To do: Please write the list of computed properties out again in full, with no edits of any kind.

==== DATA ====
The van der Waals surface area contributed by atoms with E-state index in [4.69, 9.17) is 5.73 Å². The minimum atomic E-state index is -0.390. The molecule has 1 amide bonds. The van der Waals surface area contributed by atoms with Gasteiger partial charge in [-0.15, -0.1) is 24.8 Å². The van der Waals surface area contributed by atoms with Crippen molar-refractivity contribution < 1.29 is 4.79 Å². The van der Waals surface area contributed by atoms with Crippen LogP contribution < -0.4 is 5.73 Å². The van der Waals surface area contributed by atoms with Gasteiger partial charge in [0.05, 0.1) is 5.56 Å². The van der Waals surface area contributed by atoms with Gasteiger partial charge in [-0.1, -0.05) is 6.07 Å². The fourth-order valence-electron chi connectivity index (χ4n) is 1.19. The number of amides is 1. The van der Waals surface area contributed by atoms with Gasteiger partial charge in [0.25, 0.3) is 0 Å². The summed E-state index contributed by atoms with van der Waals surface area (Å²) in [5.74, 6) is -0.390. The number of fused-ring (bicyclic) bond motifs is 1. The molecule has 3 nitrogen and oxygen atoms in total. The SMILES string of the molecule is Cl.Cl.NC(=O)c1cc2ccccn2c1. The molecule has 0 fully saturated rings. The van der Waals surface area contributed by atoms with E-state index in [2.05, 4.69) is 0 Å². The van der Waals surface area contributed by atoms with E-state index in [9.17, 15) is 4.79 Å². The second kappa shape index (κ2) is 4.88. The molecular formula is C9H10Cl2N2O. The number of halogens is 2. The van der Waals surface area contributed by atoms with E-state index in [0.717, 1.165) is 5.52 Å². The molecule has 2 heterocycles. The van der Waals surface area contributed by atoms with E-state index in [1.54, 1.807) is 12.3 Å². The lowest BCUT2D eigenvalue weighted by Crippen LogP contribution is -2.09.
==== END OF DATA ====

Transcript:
The van der Waals surface area contributed by atoms with E-state index in [4.69, 9.17) is 5.73 Å². The minimum atomic E-state index is -0.390. The molecule has 1 amide bonds. The van der Waals surface area contributed by atoms with Gasteiger partial charge in [-0.15, -0.1) is 24.8 Å². The van der Waals surface area contributed by atoms with Crippen molar-refractivity contribution < 1.29 is 4.79 Å². The van der Waals surface area contributed by atoms with Crippen LogP contribution < -0.4 is 5.73 Å². The van der Waals surface area contributed by atoms with Gasteiger partial charge in [0.05, 0.1) is 5.56 Å². The van der Waals surface area contributed by atoms with Gasteiger partial charge in [-0.1, -0.05) is 6.07 Å². The fourth-order valence-electron chi connectivity index (χ4n) is 1.19. The number of amides is 1. The van der Waals surface area contributed by atoms with Gasteiger partial charge in [0.25, 0.3) is 0 Å². The summed E-state index contributed by atoms with van der Waals surface area (Å²) in [5.74, 6) is -0.390. The number of fused-ring (bicyclic) bond motifs is 1. The molecule has 3 nitrogen and oxygen atoms in total. The SMILES string of the molecule is Cl.Cl.NC(=O)c1cc2ccccn2c1. The molecule has 0 fully saturated rings. The van der Waals surface area contributed by atoms with E-state index in [2.05, 4.69) is 0 Å². The van der Waals surface area contributed by atoms with E-state index in [9.17, 15) is 4.79 Å². The second kappa shape index (κ2) is 4.88. The molecular formula is C9H10Cl2N2O. The number of halogens is 2. The van der Waals surface area contributed by atoms with E-state index in [0.717, 1.165) is 5.52 Å². The molecule has 2 heterocycles. The van der Waals surface area contributed by atoms with E-state index in [1.54, 1.807) is 12.3 Å². The lowest BCUT2D eigenvalue weighted by Crippen LogP contribution is -2.09.